Wednesday, November 18, 2009

Writing a Professional Biography

I think most folks can feel me on this is no fun writing resumes or bios of ourselves. Turner Residential (this is the brokerage where I run my business) is planning a major website redesign and I will need to freshen up my information. When faced with this task a few years back, here's one of the "gems" I came up with prior to breaking down and submitting a pretty innoucuous, but accurate bio.that can be viewed at Please keep in mind that this faux bio is ficticious, satirical and all in good fun.

Real Estatic Force

Brandi Weber is a real estatic force. If there was one word to describe Brandi and her approach to real estate it would be Kafkaesque. Brandi Weber is the Eddie Van Halen of real estate. When it comes to real estate Brandi Weber’s philosophy is “take no prisoners”. Brandi Weber brings a “take no prisoners” and also a “no holds barred” approach to real estate. Brandi is like an ultimate fighter when it comes to doing her job….which is real estate. This means she is not afraid to punch someone in the nuts if that’s what needs to happen. If real estate were a violin, Brandi Weber would be a virtuoso. Brandi Weber is the Harvey Keitel of real estate. Brandi Weber wakes up every morning and eats an entire house for breakfast. Brandi Weber does not believe in God, she believes in real estate. Once, Brandi Weber gave birth….to real estate.

Austin is a Performer!

Yesterday, Milken Institute/Greenstree

Real Estate Partners released its ranking of Best Performing Cities Index. Austin jumped from number 4 to the number 1 position and is the only city to have achieved the number 1 ranking twice – the last time being in 2000!
The study ranked U.S. metro areas based on their ability to create and sustain jobs, measuring employment, salary growth and technology output. An explanation is listed below for how Austin obtained an overall first place ranking. The favorable Texas business enviornment also helped Austin and other Texas cities along with a pattern of low taxes. The recent $500 million research funding for Tier One Universities was also cited.

Check out the full report here!

The meaning of stuff

In my line of work, I am in homes all the time. Sometimes the homes I am visiting are vacant, but often they are still occupied and furnished. We Realtors advise our clients about what to or not to display in their homes while the home is on the market for sale. Our advice usually leans towards doing things that will make the home feel more spacious (decluttering),"depersonalizing" by putting away personal photos etc. to allow a potential buyer to envision the home as theirs, and advising certain color palettes that are neutral and unlikely to solicit strong reactions. All of this stuff is proven to be effective and it's pretty easy to see why, but the things that I often notice (and often my buyer clients do also) are a bit more subtle. For example; the books on the book shelves or the ABSENCE of books, the clothes in the closet, the type of products left lying around the bathroom, and in my case specifically, because of personal interests-- is there music around in any format, or instruments? Recently, I was in a home that had an entire room dedicated to the owner's AWESOME vinyl collection. I know nothing of the person that owns this home, but I am undeniably curious about them and find myself wanting to know them. It is not a rational reaction, but an emotional, even sentimental one that I find very interesting. I mean just because some person has an interest that I share is no guarantee that they are a cool person, but in my mind the odds are already stacked in their favor.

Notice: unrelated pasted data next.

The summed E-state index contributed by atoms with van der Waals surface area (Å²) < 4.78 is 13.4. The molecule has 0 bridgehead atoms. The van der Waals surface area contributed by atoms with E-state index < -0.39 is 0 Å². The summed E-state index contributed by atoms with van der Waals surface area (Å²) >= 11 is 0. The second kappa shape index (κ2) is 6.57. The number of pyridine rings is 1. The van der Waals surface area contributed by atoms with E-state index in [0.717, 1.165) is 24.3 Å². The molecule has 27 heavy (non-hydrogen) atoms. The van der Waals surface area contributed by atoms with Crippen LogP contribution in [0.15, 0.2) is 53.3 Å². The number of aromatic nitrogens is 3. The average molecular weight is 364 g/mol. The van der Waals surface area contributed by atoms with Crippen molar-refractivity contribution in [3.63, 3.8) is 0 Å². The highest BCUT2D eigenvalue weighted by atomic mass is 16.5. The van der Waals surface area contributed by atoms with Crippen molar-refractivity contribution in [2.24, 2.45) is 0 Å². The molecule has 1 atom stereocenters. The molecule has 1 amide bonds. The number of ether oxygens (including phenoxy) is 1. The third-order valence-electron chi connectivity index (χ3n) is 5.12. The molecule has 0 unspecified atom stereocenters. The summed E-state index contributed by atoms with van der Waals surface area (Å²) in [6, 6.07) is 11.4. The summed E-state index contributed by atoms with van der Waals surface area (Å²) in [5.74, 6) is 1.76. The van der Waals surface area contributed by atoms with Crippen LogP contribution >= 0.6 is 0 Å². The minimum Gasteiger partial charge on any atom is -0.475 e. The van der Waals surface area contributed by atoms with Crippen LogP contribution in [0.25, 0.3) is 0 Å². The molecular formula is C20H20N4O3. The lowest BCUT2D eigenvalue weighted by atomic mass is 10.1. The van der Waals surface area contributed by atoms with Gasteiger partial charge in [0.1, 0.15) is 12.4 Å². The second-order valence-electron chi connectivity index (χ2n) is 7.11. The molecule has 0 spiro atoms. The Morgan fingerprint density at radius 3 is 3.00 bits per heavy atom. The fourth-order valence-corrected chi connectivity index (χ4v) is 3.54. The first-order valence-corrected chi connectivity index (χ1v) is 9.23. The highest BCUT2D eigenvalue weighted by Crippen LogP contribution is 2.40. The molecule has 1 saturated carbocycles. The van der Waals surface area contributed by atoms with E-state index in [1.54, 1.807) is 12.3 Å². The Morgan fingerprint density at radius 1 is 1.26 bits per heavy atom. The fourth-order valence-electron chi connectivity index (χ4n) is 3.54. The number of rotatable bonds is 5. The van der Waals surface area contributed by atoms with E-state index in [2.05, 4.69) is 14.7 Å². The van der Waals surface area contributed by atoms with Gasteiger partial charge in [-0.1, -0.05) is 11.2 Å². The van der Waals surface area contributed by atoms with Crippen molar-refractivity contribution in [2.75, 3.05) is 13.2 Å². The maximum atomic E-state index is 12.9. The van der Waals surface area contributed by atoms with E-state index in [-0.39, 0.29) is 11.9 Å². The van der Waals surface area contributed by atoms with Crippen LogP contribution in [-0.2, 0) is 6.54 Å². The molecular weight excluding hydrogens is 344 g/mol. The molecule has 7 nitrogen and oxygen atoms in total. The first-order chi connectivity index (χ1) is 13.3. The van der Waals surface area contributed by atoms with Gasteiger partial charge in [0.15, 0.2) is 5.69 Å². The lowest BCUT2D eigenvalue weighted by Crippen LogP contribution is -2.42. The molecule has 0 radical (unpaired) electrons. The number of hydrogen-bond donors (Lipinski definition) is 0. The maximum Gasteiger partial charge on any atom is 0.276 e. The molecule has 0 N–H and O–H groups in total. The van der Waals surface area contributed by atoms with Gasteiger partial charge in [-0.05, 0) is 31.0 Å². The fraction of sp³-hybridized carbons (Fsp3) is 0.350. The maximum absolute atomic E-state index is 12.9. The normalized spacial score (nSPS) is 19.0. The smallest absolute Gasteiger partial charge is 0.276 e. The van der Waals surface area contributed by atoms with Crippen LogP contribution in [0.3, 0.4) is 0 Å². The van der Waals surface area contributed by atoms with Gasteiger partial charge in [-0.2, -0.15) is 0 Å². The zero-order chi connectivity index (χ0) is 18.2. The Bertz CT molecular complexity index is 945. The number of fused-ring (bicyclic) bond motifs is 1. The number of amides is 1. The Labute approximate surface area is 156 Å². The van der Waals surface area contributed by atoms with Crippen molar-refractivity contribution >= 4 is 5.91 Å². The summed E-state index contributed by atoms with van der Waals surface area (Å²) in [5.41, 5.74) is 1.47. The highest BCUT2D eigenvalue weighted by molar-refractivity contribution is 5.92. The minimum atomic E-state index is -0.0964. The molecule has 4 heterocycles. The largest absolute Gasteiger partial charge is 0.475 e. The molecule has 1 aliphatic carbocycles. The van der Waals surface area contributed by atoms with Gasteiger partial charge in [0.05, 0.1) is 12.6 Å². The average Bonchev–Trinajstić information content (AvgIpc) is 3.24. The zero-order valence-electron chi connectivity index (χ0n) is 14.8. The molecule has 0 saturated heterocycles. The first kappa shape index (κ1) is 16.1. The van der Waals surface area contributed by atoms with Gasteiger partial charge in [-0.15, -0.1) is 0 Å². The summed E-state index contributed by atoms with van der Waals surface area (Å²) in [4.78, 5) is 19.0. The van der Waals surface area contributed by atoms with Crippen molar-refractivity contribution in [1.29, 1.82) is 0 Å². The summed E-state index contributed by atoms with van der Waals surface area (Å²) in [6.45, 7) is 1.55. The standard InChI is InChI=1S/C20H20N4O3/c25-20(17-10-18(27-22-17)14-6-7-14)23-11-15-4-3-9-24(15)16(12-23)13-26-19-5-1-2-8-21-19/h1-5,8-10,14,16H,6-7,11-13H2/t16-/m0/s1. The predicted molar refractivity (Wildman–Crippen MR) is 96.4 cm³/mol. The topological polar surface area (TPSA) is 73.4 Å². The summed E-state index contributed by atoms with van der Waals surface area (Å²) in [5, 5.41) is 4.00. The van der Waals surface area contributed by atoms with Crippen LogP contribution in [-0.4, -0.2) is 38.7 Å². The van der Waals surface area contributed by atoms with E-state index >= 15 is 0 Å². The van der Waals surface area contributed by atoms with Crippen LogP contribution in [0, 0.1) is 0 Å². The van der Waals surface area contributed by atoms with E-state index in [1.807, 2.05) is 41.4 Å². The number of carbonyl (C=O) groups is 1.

On my list of things to read presently is a book by local author Sam Gosling called -
Snoop: What Your Stuff Says About You.

The following is from
"Sam Gosling is an author and associate professor of psychology at the University of Texas at Austin. He is a nationally regarded researcher and innovator in the field of personality and social psychology. His work has been widely covered in the media, including The New York Times, Psychology Today, NPR, and "Good Morning America," and his research is featured in Malcolm Gladwell's Blink. Gosling is the recipient of the American Psychological Association's Distinguished Scientific Award for Early Career Contribution.

Gosling’s recently published book, Snoop: What Your Stuff Says About You, is a provocative and witty look at how our private spaces—from boardroom to bedroom—reveal our personalities, whether we know it or not! Does what's on your desk reveal what's on your mind? Do those pictures on your walls tell true tales about you? For the last ten years Gosling has been studying how people project (and protect) their inner selves. By exploring our private worlds, he explores not only how we showcase our personalities in unexpected—and unplanned—ways, but also how we create personality in the first place, communicate it others, and interpret the world around us."

My home is furnished with a pretty motley assortment of items that I have collected over the years and many of them are from thrift stores, Craigslist, and sometimes the garbage (for reals)or the side of the road. I like to think that what this says about me is that I am frugal and whimsical, however perspective is all relative and one person's whimsy is someone else's tacky. One thing is for sure, in this economy (or any economy) decorating your home or yourself with second hand or found items saves money and creates a unique look that you won't see in the pages of the West Elm catalog or at The Gap.

I have included some photos of them here for admiration or ridicule.